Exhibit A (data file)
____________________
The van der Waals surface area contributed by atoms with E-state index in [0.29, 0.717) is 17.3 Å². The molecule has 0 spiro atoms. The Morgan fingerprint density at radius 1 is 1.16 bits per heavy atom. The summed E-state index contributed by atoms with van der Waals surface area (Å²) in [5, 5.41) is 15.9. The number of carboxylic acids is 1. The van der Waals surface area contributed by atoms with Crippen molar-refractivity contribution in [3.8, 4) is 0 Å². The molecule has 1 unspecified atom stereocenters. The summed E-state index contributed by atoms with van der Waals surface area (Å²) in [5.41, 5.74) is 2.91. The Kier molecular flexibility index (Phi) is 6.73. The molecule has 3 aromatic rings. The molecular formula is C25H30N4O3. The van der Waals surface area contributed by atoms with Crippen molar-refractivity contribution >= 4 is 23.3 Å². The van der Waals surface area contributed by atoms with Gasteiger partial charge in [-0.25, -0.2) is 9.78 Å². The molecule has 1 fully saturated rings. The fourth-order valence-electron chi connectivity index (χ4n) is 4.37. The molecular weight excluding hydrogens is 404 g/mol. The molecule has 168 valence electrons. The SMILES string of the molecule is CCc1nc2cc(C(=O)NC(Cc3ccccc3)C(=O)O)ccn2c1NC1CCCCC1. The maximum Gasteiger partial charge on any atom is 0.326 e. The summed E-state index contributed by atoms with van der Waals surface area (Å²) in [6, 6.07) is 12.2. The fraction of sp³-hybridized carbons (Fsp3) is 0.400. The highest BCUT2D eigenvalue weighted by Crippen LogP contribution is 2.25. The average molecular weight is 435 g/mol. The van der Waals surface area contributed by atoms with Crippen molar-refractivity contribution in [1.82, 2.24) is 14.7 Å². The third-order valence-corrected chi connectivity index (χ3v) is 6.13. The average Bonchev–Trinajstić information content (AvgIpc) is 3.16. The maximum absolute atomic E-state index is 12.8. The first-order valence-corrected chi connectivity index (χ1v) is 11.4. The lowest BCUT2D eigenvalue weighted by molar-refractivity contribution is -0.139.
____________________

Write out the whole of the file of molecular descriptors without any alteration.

The van der Waals surface area contributed by atoms with E-state index in [0.29, 0.717) is 17.3 Å². The molecule has 0 spiro atoms. The Morgan fingerprint density at radius 1 is 1.16 bits per heavy atom. The summed E-state index contributed by atoms with van der Waals surface area (Å²) in [5, 5.41) is 15.9. The number of carboxylic acids is 1. The van der Waals surface area contributed by atoms with Crippen molar-refractivity contribution in [3.8, 4) is 0 Å². The molecule has 1 unspecified atom stereocenters. The summed E-state index contributed by atoms with van der Waals surface area (Å²) in [5.41, 5.74) is 2.91. The Kier molecular flexibility index (Phi) is 6.73. The molecule has 3 aromatic rings. The molecular formula is C25H30N4O3. The van der Waals surface area contributed by atoms with Crippen molar-refractivity contribution >= 4 is 23.3 Å². The van der Waals surface area contributed by atoms with Gasteiger partial charge in [-0.25, -0.2) is 9.78 Å². The molecule has 1 fully saturated rings. The fourth-order valence-electron chi connectivity index (χ4n) is 4.37. The molecular weight excluding hydrogens is 404 g/mol. The molecule has 168 valence electrons. The SMILES string of the molecule is CCc1nc2cc(C(=O)NC(Cc3ccccc3)C(=O)O)ccn2c1NC1CCCCC1. The maximum Gasteiger partial charge on any atom is 0.326 e. The summed E-state index contributed by atoms with van der Waals surface area (Å²) in [6, 6.07) is 12.2. The fraction of sp³-hybridized carbons (Fsp3) is 0.400. The highest BCUT2D eigenvalue weighted by Crippen LogP contribution is 2.25. The average molecular weight is 435 g/mol. The van der Waals surface area contributed by atoms with Crippen molar-refractivity contribution in [1.82, 2.24) is 14.7 Å². The third-order valence-corrected chi connectivity index (χ3v) is 6.13. The average Bonchev–Trinajstić information content (AvgIpc) is 3.16. The maximum absolute atomic E-state index is 12.8. The first-order valence-corrected chi connectivity index (χ1v) is 11.4. The lowest BCUT2D eigenvalue weighted by molar-refractivity contribution is -0.139.